A. I agree to that. And if they do exist, I admit that they are happy; but if they perish, I cannot suppose them to be unhappy, because, in fact, they have no existence at all. You drove me to that concession but just now.

M. How, then, can you, or why do you, assert that you think that death is an evil, when it either makes us happy, in the case of the soul continuing to exist, or, at all events, not unhappy, in the case of our becoming destitute of all sensation.

[12.] [26] A. Explain, therefore, if it is not troublesome to you, first, if you can, that souls do exist after death; secondly, should you fail in that, (and it is a very difficult thing to establish,) that death is free from all evil; for I am not without my fears that this itself is an evil; I do not mean the immediate deprivation of sense, but the fact that we shall hereafter suffer deprivation.

M. I have the best authority in support of the opinion you desire to have established, which ought, and generally has, great weight in all cases. And first, I have all antiquity on that side, which the more near it is to its origin and divine descent, the more clearly, perhaps, on that account did it discern the truth in these matters. [27] L  This very doctrine, then, was adopted by all those ancients, whom Ennius calls in the Sabine tongue, Casci, namely, that in death there was a sensation, and that, when men departed this life, they were not so entirely destroyed as to perish absolutely. And this may appear from many other circumstances, and especially from the pontifical rites and funeral obsequies, which men of the greatest genius would not have been so solicitous about, and would not have guarded from any injury by such severe laws, but from a firm persuasion that death was not so entire a destruction as wholly to abolish and destroy everything, but rather a kind of transmigration, as it were, and change of life, which was, in the case of illustrious men and women, usually a guide to heaven, while in that of others, it was still confined to the earth, but in such a manner as still to exist. [28] From this, and the sentiments of the Romans,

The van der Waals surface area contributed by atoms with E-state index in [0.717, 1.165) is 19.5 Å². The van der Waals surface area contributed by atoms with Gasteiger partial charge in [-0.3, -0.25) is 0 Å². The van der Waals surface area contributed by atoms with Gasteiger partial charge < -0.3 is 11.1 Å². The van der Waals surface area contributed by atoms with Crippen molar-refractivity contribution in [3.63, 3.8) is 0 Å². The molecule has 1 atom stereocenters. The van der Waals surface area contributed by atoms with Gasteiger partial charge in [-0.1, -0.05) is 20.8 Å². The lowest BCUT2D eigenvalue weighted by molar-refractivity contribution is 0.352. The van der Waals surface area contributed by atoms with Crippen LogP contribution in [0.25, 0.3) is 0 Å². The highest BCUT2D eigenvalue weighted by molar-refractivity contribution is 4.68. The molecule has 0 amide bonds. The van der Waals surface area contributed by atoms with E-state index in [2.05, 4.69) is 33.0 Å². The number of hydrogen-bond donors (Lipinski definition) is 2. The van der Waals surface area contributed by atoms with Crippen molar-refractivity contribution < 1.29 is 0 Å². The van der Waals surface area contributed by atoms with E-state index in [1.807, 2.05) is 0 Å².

In heaven Romulus with Gods now lives;

as Ennius says, agreeing with the common belief; hence, too Hercules is considered so great and propitious a god amongst the Greeks, and from them he was introduced among us, and his worship has extended even to the very ocean itself. This is how it was that Bacchus was deified, the offspring of Semele; and from the same illustrious fame we receive Castor and Pollux as gods, who are reported not only to have helped the Romans to victory in their battles, but to have been the messengers of their success. What shall we say of Ino, the daughter of Cadmus? is she not called Leucothea by the Greeks, and Matuta by us? Nay more; is not the whole of heaven (not to dwell on particulars) almost filled with the offspring of men?